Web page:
Visual Tracking: A motor drive is necessary for photography, with the exception of "snapshots" of bright objects like the moon and sun. But even for visual observing at higher magnifications, the narrower field of view makes a motor-driven equatorial especially welcome, otherwise you may have to nudge the scope along a couple of times per minute. Each time it's moved, it takes a while for the image to settle down. Not only does that break your concentration, but you may have missed a moment of excellent seeing. (Even in very clear skies, cells in the atmosphere can substantially alter viewing conditions from moment to moment.) According to ALPO (the Association of Lunar and Planetary Observers), dedicated planetary observers consider a clock drive essential. You may find that a decent manual slow-motion control will be perfectly acceptable for visual observing. However, your experience may be the same as mine. When using a 4" refractor for lunar and planetary work, the image quality permits routine use of high magnification, with resulting narrower field of view. I discovered that objects went sailing through the field pretty quickly, and that made a dual-axis drive just about a necessity for this scope.

Stability: Many observers get along quite nicely with well-made Dobsonians. This is the most stable mounting design, so images settle down quickly whenever the scope is moved. Stability is especially important when a breeze afflicts scopes with a case of the "shudders". Some new generation amateur and observatory telescopes are mounted on altazimuths (glorified Dobsonians), with digitally-controlled drives on both axes. They can follow objects with precision, while taking advantage of the stability of the altaz design. I have yet to see a reasonably portable GEM that allows the image to settle down as quickly as it does in a Dob.

Finding objects more quickly: A primary consideration in any mounting is how easy it will be to use, since you'll be spending a lot of time handling it. According to the late Walter Scott Houston:

Some years ago I kept a record of how long I and others spent searching for variable stars compared to the time we spent making magnitude estimates. I was amazed to discover that roughly 90 percent of our time was devoted to the search. It made little difference whether the observer used an altazimuth or equatorial mounting since even an equatorial with setting circles usually just puts you close to the object of interest. You still must star-hop to center the field in the eyepiece.

Scotty's point was the importance of becoming proficient in finding your way around the sky. This also applies to deep sky objects that appear as barely perceptible hazy spots; we may spend more time searching for the object than observing it.

Prolonged observation: When examining the features on a planet or the structure of a bright galaxy, we spend more time observing the object than locating it. So it becomes important to have a mounting that's easy to use both to locate an object and to follow it over a period of time. For star-hopping with an equatorial, it's quite simple to locate a brighter object at about the same declination as the target object, then just move a bit in right ascension (or "left ascension", as the case may be). Of course, this again gets into the area of personal preference for the convenience of single-axis movement with an equatorial. However, near the celestial equator, there's not much difference between the movement of an altaz or an equatorial.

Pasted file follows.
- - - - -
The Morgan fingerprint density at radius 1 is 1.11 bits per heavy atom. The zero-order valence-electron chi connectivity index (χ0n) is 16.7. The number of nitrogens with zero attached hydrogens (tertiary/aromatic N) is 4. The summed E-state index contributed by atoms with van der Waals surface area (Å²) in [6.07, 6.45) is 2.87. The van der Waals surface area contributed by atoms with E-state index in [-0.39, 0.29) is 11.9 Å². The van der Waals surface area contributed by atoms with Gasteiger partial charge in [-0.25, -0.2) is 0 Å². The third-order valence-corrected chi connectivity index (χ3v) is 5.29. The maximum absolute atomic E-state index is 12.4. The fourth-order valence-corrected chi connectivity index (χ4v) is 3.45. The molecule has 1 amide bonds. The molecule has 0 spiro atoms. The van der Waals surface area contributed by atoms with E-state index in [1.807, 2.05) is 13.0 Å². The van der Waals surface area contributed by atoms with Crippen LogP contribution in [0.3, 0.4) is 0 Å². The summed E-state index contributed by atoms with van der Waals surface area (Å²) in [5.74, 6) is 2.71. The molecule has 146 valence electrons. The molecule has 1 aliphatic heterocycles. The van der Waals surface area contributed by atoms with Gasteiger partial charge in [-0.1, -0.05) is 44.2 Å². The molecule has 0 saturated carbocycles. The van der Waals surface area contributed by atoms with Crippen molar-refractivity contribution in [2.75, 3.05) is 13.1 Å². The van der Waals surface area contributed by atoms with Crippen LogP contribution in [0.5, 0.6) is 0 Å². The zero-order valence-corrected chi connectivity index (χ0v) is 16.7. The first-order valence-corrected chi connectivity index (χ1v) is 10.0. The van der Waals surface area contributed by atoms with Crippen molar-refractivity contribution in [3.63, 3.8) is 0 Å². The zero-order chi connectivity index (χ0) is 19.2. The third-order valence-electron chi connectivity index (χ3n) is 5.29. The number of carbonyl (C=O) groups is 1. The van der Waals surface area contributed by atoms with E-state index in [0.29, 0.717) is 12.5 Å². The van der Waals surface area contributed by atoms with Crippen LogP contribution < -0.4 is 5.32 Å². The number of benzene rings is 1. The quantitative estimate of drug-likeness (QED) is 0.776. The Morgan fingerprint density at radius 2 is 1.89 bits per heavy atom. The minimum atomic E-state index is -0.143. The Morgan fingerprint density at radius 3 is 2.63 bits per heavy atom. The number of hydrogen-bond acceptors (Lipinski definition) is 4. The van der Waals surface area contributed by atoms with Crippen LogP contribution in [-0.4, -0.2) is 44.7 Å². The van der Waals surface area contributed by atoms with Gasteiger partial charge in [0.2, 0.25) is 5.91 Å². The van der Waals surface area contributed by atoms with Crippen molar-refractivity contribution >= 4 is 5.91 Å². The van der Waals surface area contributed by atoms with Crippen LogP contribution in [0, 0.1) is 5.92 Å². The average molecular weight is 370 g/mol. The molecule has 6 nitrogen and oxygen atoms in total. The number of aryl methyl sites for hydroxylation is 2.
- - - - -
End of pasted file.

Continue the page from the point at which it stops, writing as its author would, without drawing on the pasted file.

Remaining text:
Construction and setup: It has to be said that Dobsonian mountings are easier to build and much lighter in weight than equatorials. Add to this the fact that the materials to make a Dob are less expensive and are readily available. With a reflector larger than 10", a Dobsonian is eminently practical. With a larger equatorial, you have to disassemble the mounting into various parts for transportation. The time required for setting up a scope on a Dob is minimal. There's a lot to be said in favor of measuring setup time in seconds!

Conclusion (sort of): Despite the greater cost of the equatorial mounting, it can be a worthwhile investment, especially if you intend to do astrophotography or CCD imaging. This applies to the digitally-controlled SCTs on altaz mounts, as well. For larger scopes, there are size and weight considerations that clearly favor the Dobsonian. A large equatorial mount is just plain HEAVY! There are some large, commercially-made telescopes on split ring equatorial mounts that are quite manageable, but they're also quite expensive. While newcomers to the hobby may be mystified by the configuration of the GEM in particular, it generally proves to be user-friendly once people become accustomed to it. The simplicity of the Dobsonian, however, requires no such period of acclamation.

Be aware that you don't have to buy the whole package at once. Especially if you're on a limited budget, you could start out with a Dobsonian, then remount the scope on an equatorial if you get into astro-imaging or prolonged, high magnification observing. Just make sure whatever mounting you choose is stable and operates smoothly. The choice of design all boils down to the fact that nothing's perfect!

Published in the March 1997 issue of the NightTimes